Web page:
In a JFET, is the gate always connected to the bulk/substrate ? Or is there "no rule" (sometimes it is, sometimes it is not)?
And what about the case of the MOSFET ?
Electrical Engineering Stack Exchange is a question and answer site for electronics and electrical engineering professionals, students, and enthusiasts. It only takes a minute to sign up.Sign up to join this community
When a JFET is produced using the common planar process, the channel is first diffused into the bulk and, in order to insulate this region from it, the bulk is given the same doping as the gate region. Thus, a junction of the same kind as the gate-channel junction (except perhaps for the doping concentration values) is already present on the device; thus a JFET is already present. The subsequent diffusion of the gate region into the channel region creates the final, more performant device: it is like having two JFETs with the channel regions connected in parallel. At this point you have to chose if it is worth keeping the two devices separated or not. It turns out that, while it is possible to keep the two devices separated, it is better both from the point of view of performance and feasibility to make them work as one single device. In short the gate and bulk regions are hardwired together in every JFET.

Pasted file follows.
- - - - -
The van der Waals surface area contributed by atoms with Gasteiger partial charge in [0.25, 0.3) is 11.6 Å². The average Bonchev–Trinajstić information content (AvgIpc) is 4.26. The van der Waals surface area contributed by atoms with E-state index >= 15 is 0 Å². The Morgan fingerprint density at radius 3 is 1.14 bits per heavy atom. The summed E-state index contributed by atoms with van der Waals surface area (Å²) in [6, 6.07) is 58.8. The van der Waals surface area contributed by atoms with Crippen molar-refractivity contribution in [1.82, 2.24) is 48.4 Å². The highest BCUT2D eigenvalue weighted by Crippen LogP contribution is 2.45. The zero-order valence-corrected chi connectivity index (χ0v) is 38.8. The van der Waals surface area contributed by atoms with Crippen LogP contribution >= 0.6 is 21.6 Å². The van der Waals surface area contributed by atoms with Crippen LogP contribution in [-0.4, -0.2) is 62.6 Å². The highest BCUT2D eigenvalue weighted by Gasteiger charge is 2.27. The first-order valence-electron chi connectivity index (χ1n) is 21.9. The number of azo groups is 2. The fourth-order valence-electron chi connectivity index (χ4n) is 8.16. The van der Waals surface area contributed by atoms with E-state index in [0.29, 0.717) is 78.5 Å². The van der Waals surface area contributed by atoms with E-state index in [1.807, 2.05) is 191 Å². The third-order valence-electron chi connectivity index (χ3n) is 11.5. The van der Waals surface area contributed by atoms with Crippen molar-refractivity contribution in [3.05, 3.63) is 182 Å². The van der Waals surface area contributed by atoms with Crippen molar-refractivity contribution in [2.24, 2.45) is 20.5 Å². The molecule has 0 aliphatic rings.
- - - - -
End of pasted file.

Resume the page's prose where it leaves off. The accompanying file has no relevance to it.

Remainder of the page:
A MOSFET is a 4-terminal device: gate, drain, source, and body. If you buy a discrete MOSFET it is likely that the manufacturer has connected the source to the body, but this is not required.
In your diagram the gate is not connected to the body. There is a thin insulating layer between the gate itself (colored gray) and the body underneath (colored blue).
There is no hard rule. There are many structures. Connecting the JFET gate to substrate increases the transconductance at the cost of increased gate capacitance. Connecting the substrate to the source reverses this.
On monolithic IC, the substrate is common to all devices. For the common P-type, it's normally connected to the most negative power supply. But for P-channel devices on a P-substrate, you need an "N-well" that serves as a local substrate. For CMOS digital circuits, you usually connect all the N-wells to the most positive supply, but for mixed-signal circuits it's sometimes useful to modulate the gate threshold by adjusting the N-well bias for individual transistors.
And then there are vertical MOSFETS, SOI devices, N substrates, many variations and many ways to connect them...